Flashcards in Patterns of Disease: Kidney 2 Deck (23):
-Acute tubular necrosis (nephrosis)- major cause of renal failure.
-TUBULOINTERSTITIAL NEPHRITIS- usually chronic and seen secondary to a glomerular/vascular/tubular/ascending lesion. Can be diffuse or multifocal, with lymphoplasmacytic or mixed interstitial inflammation.
eg. Leptospirosis, equine arteritis virus, PRRS (pigs), 'white spotted kidney' in cow- originally a glomerular/vascular lesion caused by E. coli.
DISEASES SPECIFIC TO INTERSTITIUM
TUBULAR LESIONS: CYSTS
Congenital or acquired.
Congenital can be sporadic or inherited- PKD1 gene (persian cats, cairn and west highland white terriers)- animals with this gene abnormality may also have biliary cysts in the liver.
Cysts can be cortical or medullary.
Often incidental- no clinical signs.
ACUTE TUBULAR NECROSIS (TOXIC)
Acute tubular necrosis is most often caused by toxins.
NEPHROTOXIC- injures tubular epithelium
ISCHAEMIC- injures basement membrane as well, causing tubulorrhexis (rupture of renal tubules)- harder to recover from.
Gross- bulging, wet cut surface- oedematous cortex.
Histology- PCT is most affected, typical necrosis with pyknotic to karyorrhexic nuclear debris, sloughing/casts.
MECHANISM- Direct epithelial injury (NEPHROTOXIC)
-Impaired Na reabsorption -> Na in DCT -> RAAS activation -> decreased blood flow to kidneys -> ISCHAEMIA
ACUTE TUBULAR NECROSIS- TOXINS
Many potential toxins can cause acute tubular necrosis:
Chemicals- ethylene glycol metabolites (antifreeze)
Drugs- aminoglycosides, cisplatin. Drug toxicity is more common in younger animals.
Plants- containing oxalate, oak tannins, pigweed
Pigments- haemoglobin, myoglobin
Vitamins- vitamin D (increases Ca -> mineralisation)
Bacteria- clostridium perfringens type D, epsilon toxin
Metals- lead, mercury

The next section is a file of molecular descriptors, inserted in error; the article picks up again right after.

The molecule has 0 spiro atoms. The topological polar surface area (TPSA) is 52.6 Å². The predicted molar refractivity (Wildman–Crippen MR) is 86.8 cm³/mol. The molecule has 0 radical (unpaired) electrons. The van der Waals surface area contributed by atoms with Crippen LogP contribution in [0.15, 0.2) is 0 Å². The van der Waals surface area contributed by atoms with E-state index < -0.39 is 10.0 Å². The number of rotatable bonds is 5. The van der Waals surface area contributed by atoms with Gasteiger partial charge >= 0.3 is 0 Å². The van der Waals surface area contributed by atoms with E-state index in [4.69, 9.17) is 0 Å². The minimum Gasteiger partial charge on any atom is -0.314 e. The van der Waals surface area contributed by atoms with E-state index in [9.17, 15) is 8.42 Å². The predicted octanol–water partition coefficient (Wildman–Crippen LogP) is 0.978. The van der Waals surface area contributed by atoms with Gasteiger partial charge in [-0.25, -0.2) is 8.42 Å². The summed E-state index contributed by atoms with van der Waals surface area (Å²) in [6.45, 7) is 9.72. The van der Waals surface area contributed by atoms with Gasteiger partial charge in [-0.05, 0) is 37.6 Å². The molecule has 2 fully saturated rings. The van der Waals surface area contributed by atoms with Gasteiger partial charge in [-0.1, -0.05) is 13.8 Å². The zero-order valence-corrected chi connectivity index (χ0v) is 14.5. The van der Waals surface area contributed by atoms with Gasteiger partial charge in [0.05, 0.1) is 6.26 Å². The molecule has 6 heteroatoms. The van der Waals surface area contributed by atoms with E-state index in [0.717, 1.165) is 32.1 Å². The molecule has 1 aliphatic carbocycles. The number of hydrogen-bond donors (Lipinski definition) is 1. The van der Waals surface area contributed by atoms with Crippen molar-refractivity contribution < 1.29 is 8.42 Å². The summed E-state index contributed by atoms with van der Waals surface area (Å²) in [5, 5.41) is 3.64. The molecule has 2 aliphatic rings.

Seen with antifreeze poisoning (ethylene glycol toxicity)- toxic metabolites.
Calcium oxalate crystals injure tubules- visible on histological examination of kidney scrape/exhibit birefringence.
Gross lesions are usually NOT significant, though pale, patchy areas can be seen in the cortex.
-Haemoglobin, myoglobin- harmless in a healthy kidney but with renal hypoperfusion, can be toxic. Dark urine is produced.
HAEMOGLOBINURIC NEPHROSIS- eg. sheep with copper toxicity (gunmetal blue kidneys)
eg. cow leptospirosis/babesiosis
eg. horse- red maple toxicity
eg. canine babesiosis or autoimmune haemolytic anaemia
Intravascular haemolysis -> erythrocyte destruction -> haemoglobinuria.
Interluminal Hb casts can often be seen on microscopic examination.
Dark kidney, pelvis fat often yellow (icterus)
MYOGLOBINURIC NEPHROSIS- seen with acute and extensive muscle necrosis (rhabdomyolysis- skeletal muscle breakdown)
eg. horse- Monday morning disease/tying up- necrosed myofibres release myoglobin.
eg. others- capture myopathy
ACUTE TUBULAR NECROSIS (BACTERIAL)
C. perfringens type D, epsilon toxin.
Seen in sheep.
Targets the DCT, causing VERY RAPID, ACUTE necrosis.
Diagnosis on fresh carcass- the kidneys rapidly autolyse in the healthy animal, so could falsely appear necrosed in a healthy, less fresh carcass.
Gross: Usually not obvious unless in severe cases-
-Pitted, irregular surface, due to fibrosis of interstitium
-Pale foci- inflammation and fibrosis
-Not as discrete as some other cortical lesions- foci merge together to become more diffuse
Histological: Inflammatory infiltrates- lymphoplasmacytic to mixed.
Leptospirosis interrogans- many serovars are not host adapted eg. pomona in pigs.
Cause severe disease.
Enter body via mucous membrane breach.